Condo | 2 bedrooms | sleeps 4
Apartment situated in the amazing town of Palamós. It has a great sea view and it is just 50m far from one of the best beaches in the Costa Brava.
Just a short walk away from our amazing restaurants, the harbour and the comercial area of the town.
The area is very calm even in the main season.
There is a safe free parking area very close to the apartment.
|Size||Sleeps up to 4, 2 bedrooms|
|Nearest beach||Platja Gran de Palamós 100 m|
|Will consider||Long term lets (over 1 month)|
|Access||Car not necessary|
|Nearest Amenities||100 m|
|Family friendly||Great for children of all ages, Suitable for people with restricted mobility|
|Notes||Pets welcome, No smoking at this property|
Features and Facilities
|Luxuries||DVD player, Sea view|
|General||Central heating, TV|
|Standard||Kettle, Toaster, Iron|
|Utilities||Cooker, Microwave, Fridge, Freezer, Washing machine|
|Rooms||2 bedrooms, 1 bathrooms of which 1 Shower rooms, Solarium or roof terrace|
|Furniture||Single beds (2), Double beds (2), Dining seats for 4, Lounge seats for 4|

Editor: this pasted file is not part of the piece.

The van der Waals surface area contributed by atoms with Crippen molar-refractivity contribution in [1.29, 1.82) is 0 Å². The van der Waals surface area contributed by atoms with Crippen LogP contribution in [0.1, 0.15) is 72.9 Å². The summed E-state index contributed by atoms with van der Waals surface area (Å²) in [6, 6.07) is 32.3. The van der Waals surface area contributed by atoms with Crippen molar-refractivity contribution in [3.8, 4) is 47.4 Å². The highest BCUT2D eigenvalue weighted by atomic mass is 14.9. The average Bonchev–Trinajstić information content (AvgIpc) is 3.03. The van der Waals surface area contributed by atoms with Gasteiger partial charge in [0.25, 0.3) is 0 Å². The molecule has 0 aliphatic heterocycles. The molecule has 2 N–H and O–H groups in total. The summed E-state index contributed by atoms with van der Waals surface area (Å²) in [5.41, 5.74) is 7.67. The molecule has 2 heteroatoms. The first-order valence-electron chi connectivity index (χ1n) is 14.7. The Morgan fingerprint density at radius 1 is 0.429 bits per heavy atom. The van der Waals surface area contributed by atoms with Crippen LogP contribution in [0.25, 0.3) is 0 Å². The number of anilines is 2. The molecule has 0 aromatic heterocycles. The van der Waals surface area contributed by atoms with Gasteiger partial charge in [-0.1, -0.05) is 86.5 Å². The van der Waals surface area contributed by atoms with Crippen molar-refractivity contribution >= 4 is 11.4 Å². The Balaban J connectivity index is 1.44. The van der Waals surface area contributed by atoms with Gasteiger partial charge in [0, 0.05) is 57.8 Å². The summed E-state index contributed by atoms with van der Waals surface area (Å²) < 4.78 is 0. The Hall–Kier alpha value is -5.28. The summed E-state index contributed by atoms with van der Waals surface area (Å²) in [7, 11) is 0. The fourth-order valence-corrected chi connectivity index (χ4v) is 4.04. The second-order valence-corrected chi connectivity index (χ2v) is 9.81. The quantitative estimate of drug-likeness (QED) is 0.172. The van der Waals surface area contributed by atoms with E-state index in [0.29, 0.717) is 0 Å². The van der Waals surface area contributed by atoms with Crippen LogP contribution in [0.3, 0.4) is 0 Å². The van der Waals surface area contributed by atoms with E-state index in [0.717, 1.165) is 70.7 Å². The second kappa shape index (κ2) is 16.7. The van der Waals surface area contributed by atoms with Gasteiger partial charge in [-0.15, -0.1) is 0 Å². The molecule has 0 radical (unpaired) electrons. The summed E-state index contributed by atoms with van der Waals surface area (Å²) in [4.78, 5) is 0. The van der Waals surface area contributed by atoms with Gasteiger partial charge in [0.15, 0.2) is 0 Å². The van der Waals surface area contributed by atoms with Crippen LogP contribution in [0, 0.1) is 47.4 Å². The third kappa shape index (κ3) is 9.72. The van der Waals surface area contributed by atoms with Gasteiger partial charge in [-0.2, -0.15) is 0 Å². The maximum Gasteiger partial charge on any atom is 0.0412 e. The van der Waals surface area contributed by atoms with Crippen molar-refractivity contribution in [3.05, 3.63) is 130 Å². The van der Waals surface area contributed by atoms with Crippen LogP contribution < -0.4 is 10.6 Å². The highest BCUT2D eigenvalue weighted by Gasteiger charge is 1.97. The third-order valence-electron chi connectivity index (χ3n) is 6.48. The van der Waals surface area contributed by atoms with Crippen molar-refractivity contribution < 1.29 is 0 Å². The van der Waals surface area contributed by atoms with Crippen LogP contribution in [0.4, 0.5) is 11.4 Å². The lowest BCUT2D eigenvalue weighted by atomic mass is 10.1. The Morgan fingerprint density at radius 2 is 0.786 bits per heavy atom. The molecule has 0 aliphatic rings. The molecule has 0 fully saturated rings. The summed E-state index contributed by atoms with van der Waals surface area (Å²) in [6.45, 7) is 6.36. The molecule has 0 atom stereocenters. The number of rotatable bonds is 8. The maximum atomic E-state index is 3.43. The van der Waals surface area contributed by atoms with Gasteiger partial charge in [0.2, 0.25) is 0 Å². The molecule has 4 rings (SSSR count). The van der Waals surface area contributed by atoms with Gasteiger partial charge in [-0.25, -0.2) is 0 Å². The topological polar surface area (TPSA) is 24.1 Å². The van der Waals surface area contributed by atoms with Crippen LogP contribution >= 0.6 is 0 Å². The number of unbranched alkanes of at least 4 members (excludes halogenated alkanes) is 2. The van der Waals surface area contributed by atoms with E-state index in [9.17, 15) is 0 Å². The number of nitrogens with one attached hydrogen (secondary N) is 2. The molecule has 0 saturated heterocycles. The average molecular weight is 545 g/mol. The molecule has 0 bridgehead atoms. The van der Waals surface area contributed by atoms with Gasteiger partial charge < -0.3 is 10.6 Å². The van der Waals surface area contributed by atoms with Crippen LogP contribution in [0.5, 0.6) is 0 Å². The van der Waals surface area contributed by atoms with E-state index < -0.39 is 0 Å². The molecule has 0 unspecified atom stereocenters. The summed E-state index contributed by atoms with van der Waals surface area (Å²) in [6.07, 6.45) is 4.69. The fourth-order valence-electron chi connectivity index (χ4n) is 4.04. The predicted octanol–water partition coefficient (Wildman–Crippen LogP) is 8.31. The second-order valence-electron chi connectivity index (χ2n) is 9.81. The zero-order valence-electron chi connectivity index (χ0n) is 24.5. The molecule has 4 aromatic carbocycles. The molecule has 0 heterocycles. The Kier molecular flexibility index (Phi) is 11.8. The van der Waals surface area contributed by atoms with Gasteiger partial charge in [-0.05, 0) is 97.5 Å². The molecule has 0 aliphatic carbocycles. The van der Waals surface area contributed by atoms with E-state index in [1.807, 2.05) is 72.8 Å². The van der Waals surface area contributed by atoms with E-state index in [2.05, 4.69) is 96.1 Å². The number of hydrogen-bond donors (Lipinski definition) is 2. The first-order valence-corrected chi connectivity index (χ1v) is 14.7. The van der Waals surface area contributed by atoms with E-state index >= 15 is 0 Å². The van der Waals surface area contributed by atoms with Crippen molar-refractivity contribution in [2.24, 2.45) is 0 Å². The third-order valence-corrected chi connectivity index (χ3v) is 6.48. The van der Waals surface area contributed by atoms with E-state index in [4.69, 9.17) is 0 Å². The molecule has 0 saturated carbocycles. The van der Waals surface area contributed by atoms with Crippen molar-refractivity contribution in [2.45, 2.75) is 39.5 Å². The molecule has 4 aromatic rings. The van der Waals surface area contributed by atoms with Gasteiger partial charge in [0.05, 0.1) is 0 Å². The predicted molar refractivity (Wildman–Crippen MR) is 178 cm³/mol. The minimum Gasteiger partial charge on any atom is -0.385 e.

|Other||Linen provided, Towels provided|
|Outdoors||Balcony or terrace|
The Costa Brava/Catalonia/Barcelona region
Costa Brava is the National Geografic best of the World destination 2012. Its nature, climate and history create a setting of odd, haunting beauty that is hard to grasp, but that never fails to seduce, with its lush vegetation propped against the blue and green immensity of the sea. Right up to the edge of the sea, hanging on occasions over abrupt cliffs, on others in the actual proximity of the beaches, the vegetation paints the fine golden sand green, blending with the ochre of the earth, inland, and together with the dominant landscape.
The 16ºC of average annual temperature, with moderate rainfall, and the 2,500 hours of sunshine that illuminate the historic-artistic vestiges, recalling the existence of a notable past, are only the visible aspects of a reality that has a hidden pulse waiting to be discovered. Here you have some spots you can't miss: